As President Trump and North Korea, China has been on the sidelines — and despite Mr. Trump’s previous criticisms of Beijing, that is unlikely to change anytime soon.
CBS News foreign correspondent Ben Tracy says it is “not likely at all” that China will step up when it comes to the North Korea crisis.
China is in a unique position since North Korea depends on China for 90 percent of its trade. But it’s unclear how much North Korea would even listen to any words from China, Tracy said.
Kim Jong Un’s regime is angry at China for going along with tough new sanctions the United Nations Security Council imposed last week, but Beijing could cut off North Korea’s oil supply — which could cause the regime to collapse, Tracy said.
China fears refugees streaming into their country.
“If there is a war on the Korean Peninsula, China believes South Korea and the U.S. would win that war,” Tracy said. “And the U.S. military on its border is not something it is going to tolerate.”
China’s own relationship with the White House is “complicated at best,” Tracy said.
“The Chinese prize stability and predictability,” Tracy said. “President Trump is constantly throwing them for a loop. One day, he’ll compliment China on its efforts to reign in North Korea and the next day, he threatens them with a trade war.”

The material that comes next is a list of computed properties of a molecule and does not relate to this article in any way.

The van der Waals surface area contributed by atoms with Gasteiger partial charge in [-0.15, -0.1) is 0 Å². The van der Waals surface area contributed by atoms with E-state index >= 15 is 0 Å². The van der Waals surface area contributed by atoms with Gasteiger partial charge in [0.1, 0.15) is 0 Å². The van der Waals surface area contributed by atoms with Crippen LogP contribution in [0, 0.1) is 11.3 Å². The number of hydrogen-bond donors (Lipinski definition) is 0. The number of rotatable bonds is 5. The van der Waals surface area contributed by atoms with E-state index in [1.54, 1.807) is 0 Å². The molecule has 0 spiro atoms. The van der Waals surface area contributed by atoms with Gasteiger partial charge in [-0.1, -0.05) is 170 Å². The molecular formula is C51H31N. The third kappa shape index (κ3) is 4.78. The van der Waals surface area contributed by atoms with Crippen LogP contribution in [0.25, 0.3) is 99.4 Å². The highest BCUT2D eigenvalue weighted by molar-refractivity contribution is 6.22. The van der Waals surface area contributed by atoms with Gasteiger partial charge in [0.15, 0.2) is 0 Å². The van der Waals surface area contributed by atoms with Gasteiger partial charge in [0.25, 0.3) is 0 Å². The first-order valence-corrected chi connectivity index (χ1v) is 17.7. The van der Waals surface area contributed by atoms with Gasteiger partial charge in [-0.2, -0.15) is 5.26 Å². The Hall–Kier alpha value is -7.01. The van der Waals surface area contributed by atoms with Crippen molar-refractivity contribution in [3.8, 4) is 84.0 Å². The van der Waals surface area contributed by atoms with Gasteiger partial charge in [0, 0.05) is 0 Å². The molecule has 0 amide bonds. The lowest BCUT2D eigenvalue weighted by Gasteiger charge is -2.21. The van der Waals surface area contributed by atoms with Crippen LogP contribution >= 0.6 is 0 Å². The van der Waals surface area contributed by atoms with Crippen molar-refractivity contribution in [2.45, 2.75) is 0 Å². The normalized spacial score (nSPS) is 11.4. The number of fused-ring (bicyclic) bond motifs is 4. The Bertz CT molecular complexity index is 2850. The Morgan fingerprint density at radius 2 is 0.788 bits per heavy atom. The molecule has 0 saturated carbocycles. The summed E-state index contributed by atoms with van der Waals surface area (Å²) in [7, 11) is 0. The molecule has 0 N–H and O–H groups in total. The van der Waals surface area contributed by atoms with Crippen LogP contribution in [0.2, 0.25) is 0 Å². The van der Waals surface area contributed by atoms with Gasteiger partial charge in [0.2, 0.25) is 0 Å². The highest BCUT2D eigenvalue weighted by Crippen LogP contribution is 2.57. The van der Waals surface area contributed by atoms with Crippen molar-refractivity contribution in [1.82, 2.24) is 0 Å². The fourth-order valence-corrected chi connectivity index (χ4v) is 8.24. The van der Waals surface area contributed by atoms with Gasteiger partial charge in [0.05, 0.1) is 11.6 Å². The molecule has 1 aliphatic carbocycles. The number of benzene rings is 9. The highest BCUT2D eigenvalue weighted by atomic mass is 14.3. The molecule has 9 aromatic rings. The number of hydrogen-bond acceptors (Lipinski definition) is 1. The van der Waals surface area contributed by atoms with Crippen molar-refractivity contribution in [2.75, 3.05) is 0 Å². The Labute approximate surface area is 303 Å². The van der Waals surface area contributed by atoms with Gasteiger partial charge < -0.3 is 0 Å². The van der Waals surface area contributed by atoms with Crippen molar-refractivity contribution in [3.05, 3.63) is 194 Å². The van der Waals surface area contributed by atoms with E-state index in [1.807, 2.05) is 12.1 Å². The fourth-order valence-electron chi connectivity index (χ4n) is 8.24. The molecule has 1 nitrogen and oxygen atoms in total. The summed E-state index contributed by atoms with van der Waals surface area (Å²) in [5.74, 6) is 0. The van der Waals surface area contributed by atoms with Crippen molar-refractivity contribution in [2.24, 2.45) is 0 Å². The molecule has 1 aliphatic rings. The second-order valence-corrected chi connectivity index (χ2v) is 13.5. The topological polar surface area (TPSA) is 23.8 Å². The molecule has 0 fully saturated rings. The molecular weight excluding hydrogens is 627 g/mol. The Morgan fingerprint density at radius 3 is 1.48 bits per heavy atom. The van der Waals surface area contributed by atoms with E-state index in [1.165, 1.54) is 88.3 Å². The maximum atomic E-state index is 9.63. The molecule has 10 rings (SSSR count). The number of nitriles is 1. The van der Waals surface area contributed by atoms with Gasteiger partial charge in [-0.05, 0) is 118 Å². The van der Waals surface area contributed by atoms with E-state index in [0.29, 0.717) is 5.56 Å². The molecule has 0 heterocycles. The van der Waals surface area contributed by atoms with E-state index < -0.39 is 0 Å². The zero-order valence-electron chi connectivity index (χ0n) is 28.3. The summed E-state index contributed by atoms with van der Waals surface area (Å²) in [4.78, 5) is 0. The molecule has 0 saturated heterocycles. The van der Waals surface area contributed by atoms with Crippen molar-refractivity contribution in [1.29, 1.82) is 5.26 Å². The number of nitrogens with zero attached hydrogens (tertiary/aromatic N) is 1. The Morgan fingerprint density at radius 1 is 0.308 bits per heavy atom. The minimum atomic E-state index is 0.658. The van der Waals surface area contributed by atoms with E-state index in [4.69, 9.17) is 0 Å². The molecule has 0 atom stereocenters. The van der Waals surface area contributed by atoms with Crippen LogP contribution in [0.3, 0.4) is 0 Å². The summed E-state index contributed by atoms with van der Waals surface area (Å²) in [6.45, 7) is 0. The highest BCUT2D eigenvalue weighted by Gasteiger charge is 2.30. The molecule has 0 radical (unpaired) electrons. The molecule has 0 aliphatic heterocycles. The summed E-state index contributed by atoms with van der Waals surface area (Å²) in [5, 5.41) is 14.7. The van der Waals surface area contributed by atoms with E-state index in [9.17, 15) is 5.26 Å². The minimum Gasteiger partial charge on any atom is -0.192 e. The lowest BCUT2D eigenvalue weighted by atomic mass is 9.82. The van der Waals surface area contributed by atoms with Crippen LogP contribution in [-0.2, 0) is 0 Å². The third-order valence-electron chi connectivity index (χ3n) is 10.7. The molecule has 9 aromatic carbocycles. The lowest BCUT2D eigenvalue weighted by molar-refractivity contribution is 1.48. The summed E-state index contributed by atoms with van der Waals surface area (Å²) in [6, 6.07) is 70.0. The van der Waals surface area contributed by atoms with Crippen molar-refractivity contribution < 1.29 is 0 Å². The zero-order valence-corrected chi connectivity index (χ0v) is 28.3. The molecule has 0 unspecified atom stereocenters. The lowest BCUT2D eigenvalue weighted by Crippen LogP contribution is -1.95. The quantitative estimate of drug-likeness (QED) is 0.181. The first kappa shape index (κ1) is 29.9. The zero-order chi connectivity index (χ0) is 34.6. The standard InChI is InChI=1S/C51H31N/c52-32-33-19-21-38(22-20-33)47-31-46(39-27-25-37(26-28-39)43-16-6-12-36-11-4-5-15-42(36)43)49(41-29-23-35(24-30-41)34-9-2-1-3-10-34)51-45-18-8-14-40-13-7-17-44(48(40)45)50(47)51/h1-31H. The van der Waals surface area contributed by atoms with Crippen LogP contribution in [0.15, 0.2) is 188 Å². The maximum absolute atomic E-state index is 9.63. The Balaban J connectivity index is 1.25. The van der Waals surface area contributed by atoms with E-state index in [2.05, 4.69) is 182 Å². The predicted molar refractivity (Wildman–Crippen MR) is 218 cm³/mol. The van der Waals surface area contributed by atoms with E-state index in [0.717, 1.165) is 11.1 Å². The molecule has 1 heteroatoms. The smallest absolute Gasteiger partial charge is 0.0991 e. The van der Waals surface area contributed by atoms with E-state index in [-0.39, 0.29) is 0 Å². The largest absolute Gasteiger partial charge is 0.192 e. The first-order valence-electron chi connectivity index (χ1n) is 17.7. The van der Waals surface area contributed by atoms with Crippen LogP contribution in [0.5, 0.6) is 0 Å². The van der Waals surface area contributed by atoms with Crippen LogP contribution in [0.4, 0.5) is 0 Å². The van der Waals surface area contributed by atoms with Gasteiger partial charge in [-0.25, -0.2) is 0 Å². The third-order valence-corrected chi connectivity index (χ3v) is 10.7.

Thursday’s actions aren’t likely to help matters. CBS News’ David Martin confirmed early Thursday that the destroyer the USS John McCain was patrolling the South China Sea 12 nautical miles of Mischief Reef, one of the disputed islands occupied by China. This will “only antagonize” China more, Tracy said.
“When you consider how much the U.S. needs China on this particular issue with North Korea, these sorts of actions are not likely to help,” Tracy said.
during a news conference Thursday.
“I think China can do a lot more, yes, China can,” Mr. Trump said. “And I think China will do a lot more. Look, we have…